Ethiopia: Defence minister opposes ruling party merger plan

article-img

Ethiopia’s defence minister has publicly stated his opposition to plans that would merge the country’s ruling coalition into a single party.

Lemma Megersa is one of Prime Minister Abiy Ahmed’s closest allies and deputy chairman of his Oromo Democratic Party. However, speaking to Voice of America (VOA) in an interview, the minister said he opposes plans to unite Ethiopia’s ruling coalition into a single party.

Abiy ally opposes party merger plan

Ahead of next year’s crucial election, Ethiopia’s ruling coalition, the Ethiopian People’s Revolutionary Democratic Front (EPRDF) is moving forward with plans to create a united ruling party. Prime Minister Abiy Ahmed’s message ahead of the 2020 election is clear: he is the man that wants to unite a deeply-divided Ethiopia during a time when ethnic violence is on the rise.

The PM’s merger plan has strong support within the ruling coalition although there is notable resistance. The Tigray People’s Liberation Front (TPLF) faction of the coalition that enjoyed a majority in previous government has opposed the merger.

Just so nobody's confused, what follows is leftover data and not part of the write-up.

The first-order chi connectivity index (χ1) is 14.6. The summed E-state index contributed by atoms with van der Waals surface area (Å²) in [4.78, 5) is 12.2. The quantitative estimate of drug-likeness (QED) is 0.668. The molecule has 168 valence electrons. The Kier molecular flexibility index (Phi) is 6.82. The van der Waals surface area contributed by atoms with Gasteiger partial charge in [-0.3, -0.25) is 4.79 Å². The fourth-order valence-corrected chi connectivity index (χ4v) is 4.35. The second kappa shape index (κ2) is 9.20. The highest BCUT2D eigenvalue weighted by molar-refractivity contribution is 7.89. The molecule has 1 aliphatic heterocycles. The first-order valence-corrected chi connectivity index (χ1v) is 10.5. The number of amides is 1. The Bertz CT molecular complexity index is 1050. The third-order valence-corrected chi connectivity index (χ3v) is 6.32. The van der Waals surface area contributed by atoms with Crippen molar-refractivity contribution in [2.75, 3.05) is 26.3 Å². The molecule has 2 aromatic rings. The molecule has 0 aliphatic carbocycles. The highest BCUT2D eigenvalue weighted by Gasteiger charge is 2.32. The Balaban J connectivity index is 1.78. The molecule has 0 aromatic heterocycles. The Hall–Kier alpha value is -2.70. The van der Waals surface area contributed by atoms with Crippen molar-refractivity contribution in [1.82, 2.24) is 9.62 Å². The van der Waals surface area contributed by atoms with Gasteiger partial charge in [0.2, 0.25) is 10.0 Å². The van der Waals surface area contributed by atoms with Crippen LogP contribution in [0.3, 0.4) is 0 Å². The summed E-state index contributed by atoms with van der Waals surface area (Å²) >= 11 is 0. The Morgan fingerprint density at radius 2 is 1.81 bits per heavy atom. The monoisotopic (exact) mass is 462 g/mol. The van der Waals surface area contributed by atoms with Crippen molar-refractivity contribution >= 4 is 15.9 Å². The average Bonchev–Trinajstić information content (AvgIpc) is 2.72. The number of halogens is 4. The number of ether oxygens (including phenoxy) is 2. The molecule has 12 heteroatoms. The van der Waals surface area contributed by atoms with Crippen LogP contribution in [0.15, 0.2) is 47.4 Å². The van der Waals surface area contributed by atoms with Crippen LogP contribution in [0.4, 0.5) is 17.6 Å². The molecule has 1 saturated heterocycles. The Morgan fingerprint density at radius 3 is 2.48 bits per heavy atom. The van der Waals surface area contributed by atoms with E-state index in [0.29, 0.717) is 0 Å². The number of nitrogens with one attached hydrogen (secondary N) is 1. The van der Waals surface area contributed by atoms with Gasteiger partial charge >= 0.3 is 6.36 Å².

Resistance from the TPLF won’t come as a surprise to Abiy Ahmed and it wouldn’t be enough to prevent a party merger without opposition from elsewhere. The public opposition from one of his closest allies will be more unexpected and the concern may be that Megersa’s comments could inspire others to stand in opposition of the plan.

Featured image: By Odaw – Own work, CC BY-SA 4.0, https://commons.wikimedia.org/w/index.php?curid=66598891

About Aaron Brooks

Aaron Brooks is a UK journalist who wants to cut out the international agendas in news. Spending his early years in both England and Northern Ireland he saw the difference between reality and media coverage at an early age. After graduating from the University of Chester with a BA in journalism, his travels revealed just how large the gap between news and the real world can be. As Editor-in-Chief at East Africa Monitor, it’s his job to provide a balanced view of what’s going on in the region for English-speaking audiences.